New Appointments at FSB

The Minister of Finance approved the following appointments, as recommended by the FSB:

  • Ms Caroline da Silva as Deputy Executive Officer for Financial Advisory and Intermediaries Services, replacing Mr Gerry Anderson, Deputy Executive Officer since 2004 and now serving as Chief Operating Officer and Acting Deputy Executive Officer for Intermediaries at the FSB.
  • Ms Rosemary Hunter as Deputy Executive Officer for Pensions, replacing Mr Jurgen Boyd, who was appointed as Deputy Executive Officer for Collective Investment Schemes at the FSB from 1 January 2013 to 31 December 2017 and
  • Ms Muvhango Lukhaimane as Pension Funds Adjudicator.

All three ladies have vast practical industry experience which will stand them in good stead in their new positions. Ms da Silva has extensive experience in the short-term insurance industry. She worked with the FSB on several projects, including as a member of the Advisory Committees for Financial Advisory and Intermediary Services, and Short-Term Insurance. She also served on the FSB Working Group on Binder Regulations. Ms Hunter is an attorney and Director at Bowman Gilfillan Incorporated, and is a highly experienced legal expert on retirement fund and investment law issues, having been the lead author of the pension law textbook “The Pension Funds Act: A Commentary”. Her wide experience includes litigation, drafting of legislation, lecturing and advisory services. Ms Lukhaimane also has practical experience in the pensions environment, apart from an impressive academic background. She worked as a research consultant and legal advisor to some of the major fund administrators and acted as a principal officer.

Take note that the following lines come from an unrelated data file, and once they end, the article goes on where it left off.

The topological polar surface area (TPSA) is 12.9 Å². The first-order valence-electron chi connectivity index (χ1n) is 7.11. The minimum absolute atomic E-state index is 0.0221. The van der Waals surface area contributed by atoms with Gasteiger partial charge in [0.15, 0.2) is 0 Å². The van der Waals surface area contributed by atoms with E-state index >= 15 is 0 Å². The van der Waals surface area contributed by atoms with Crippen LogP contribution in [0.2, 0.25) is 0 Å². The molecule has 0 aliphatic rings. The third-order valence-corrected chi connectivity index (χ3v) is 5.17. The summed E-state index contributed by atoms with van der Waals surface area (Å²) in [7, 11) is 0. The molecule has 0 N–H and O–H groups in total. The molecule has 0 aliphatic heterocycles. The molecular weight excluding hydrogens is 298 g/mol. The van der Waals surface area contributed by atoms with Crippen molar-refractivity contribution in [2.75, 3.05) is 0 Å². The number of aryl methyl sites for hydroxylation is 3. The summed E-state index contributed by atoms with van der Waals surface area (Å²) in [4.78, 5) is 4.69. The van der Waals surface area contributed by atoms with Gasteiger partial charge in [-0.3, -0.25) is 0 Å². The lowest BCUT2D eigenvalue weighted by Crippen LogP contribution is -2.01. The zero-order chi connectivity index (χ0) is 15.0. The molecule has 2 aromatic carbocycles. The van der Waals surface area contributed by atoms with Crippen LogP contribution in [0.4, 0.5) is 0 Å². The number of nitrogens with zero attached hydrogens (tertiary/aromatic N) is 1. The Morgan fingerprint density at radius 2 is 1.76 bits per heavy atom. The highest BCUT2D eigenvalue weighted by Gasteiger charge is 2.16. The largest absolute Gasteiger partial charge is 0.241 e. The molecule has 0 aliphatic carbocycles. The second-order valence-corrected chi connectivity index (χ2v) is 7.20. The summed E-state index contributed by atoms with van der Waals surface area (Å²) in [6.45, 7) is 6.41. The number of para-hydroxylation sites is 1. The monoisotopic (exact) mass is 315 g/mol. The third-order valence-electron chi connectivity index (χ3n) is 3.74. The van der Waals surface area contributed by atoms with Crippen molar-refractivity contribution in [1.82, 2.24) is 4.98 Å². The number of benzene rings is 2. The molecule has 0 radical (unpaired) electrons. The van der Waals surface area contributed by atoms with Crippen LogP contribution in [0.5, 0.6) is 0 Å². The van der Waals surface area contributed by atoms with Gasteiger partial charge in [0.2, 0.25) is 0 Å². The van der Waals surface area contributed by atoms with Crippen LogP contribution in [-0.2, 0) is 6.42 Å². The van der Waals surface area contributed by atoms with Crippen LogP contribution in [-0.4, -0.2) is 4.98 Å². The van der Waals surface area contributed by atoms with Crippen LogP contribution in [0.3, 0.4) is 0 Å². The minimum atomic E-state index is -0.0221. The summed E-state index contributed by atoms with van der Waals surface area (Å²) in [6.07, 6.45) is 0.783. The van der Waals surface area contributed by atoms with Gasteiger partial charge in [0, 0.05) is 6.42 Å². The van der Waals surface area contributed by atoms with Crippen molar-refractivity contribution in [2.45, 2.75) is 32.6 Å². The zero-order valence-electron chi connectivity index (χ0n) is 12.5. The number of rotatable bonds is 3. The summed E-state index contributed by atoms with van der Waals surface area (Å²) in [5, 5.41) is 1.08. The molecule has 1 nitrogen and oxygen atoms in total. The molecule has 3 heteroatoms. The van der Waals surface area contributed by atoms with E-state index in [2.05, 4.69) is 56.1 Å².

The implementation of the Twin Peaks system of financial regulation and supervision will see the FSB transforming into a fully-fledged market conduct supervisor, and these appointments should be seen as providing continuity and facilitating the transition towards the new regulatory system.

The FSB will, under the Twin Peaks system, focus almost exclusively on market conduct regulation and supervision, while the South African Reserve Bank will become the prudential regulatory authority.

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